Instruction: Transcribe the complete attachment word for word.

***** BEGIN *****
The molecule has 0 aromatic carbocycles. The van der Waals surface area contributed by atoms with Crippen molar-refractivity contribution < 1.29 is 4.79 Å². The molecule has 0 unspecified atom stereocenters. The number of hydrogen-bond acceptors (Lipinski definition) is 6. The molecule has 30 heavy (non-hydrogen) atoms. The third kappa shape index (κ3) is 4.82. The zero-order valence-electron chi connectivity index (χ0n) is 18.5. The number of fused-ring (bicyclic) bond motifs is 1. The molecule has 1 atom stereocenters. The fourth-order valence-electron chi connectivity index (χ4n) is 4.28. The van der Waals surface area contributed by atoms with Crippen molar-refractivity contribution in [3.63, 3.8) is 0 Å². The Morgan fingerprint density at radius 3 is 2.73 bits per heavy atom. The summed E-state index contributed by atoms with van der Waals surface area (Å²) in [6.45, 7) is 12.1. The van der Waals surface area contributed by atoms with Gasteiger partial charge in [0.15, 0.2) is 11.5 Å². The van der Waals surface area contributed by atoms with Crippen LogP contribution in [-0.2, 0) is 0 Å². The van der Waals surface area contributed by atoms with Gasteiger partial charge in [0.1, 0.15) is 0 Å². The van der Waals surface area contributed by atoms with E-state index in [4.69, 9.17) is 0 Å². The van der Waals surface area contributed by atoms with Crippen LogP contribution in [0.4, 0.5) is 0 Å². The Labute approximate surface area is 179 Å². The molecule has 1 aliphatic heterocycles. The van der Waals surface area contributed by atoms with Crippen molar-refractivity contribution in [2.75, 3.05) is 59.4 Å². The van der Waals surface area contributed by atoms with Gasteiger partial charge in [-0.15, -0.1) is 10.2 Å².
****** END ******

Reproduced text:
The molecule has 0 aromatic carbocycles. The van der Waals surface area contributed by atoms with Crippen molar-refractivity contribution < 1.29 is 4.79 Å². The molecule has 0 unspecified atom stereocenters. The number of hydrogen-bond acceptors (Lipinski definition) is 6. The molecule has 30 heavy (non-hydrogen) atoms. The third kappa shape index (κ3) is 4.82. The zero-order valence-electron chi connectivity index (χ0n) is 18.5. The number of fused-ring (bicyclic) bond motifs is 1. The molecule has 1 atom stereocenters. The fourth-order valence-electron chi connectivity index (χ4n) is 4.28. The van der Waals surface area contributed by atoms with Crippen molar-refractivity contribution in [3.63, 3.8) is 0 Å². The Morgan fingerprint density at radius 3 is 2.73 bits per heavy atom. The summed E-state index contributed by atoms with van der Waals surface area (Å²) in [6.45, 7) is 12.1. The van der Waals surface area contributed by atoms with Gasteiger partial charge in [0.15, 0.2) is 11.5 Å². The van der Waals surface area contributed by atoms with Crippen LogP contribution in [-0.2, 0) is 0 Å². The van der Waals surface area contributed by atoms with Gasteiger partial charge in [0.1, 0.15) is 0 Å². The van der Waals surface area contributed by atoms with E-state index in [4.69, 9.17) is 0 Å². The van der Waals surface area contributed by atoms with Crippen LogP contribution in [0.4, 0.5) is 0 Å². The Labute approximate surface area is 179 Å². The molecule has 1 aliphatic heterocycles. The van der Waals surface area contributed by atoms with Crippen molar-refractivity contribution in [2.75, 3.05) is 59.4 Å². The van der Waals surface area contributed by atoms with Gasteiger partial charge in [-0.15, -0.1) is 10.2 Å².